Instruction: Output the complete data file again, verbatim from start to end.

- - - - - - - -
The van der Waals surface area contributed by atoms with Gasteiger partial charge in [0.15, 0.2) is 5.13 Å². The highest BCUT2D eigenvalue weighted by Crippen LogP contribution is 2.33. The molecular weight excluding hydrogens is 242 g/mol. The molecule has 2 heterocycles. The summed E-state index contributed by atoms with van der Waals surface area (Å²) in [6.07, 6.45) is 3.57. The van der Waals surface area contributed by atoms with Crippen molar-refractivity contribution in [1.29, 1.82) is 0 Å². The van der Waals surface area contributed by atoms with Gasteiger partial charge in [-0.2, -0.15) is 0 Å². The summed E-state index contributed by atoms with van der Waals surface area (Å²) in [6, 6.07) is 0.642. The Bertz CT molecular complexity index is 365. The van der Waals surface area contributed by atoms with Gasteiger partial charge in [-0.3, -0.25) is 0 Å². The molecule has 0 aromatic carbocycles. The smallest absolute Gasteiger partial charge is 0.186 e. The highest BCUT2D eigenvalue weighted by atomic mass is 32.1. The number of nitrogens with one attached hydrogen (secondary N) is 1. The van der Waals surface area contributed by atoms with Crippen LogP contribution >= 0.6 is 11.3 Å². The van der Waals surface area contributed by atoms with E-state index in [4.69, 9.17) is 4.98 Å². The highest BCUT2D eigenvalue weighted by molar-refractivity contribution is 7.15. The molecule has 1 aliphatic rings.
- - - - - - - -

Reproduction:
The van der Waals surface area contributed by atoms with Gasteiger partial charge in [0.15, 0.2) is 5.13 Å². The highest BCUT2D eigenvalue weighted by Crippen LogP contribution is 2.33. The molecular weight excluding hydrogens is 242 g/mol. The molecule has 2 heterocycles. The summed E-state index contributed by atoms with van der Waals surface area (Å²) in [6.07, 6.45) is 3.57. The van der Waals surface area contributed by atoms with Crippen molar-refractivity contribution in [1.29, 1.82) is 0 Å². The van der Waals surface area contributed by atoms with Gasteiger partial charge in [-0.2, -0.15) is 0 Å². The summed E-state index contributed by atoms with van der Waals surface area (Å²) in [6, 6.07) is 0.642. The Bertz CT molecular complexity index is 365. The van der Waals surface area contributed by atoms with Gasteiger partial charge in [-0.3, -0.25) is 0 Å². The molecule has 0 aromatic carbocycles. The smallest absolute Gasteiger partial charge is 0.186 e. The highest BCUT2D eigenvalue weighted by atomic mass is 32.1. The number of nitrogens with one attached hydrogen (secondary N) is 1. The van der Waals surface area contributed by atoms with Crippen LogP contribution >= 0.6 is 11.3 Å². The van der Waals surface area contributed by atoms with E-state index in [4.69, 9.17) is 4.98 Å². The highest BCUT2D eigenvalue weighted by molar-refractivity contribution is 7.15. The molecule has 1 aliphatic rings.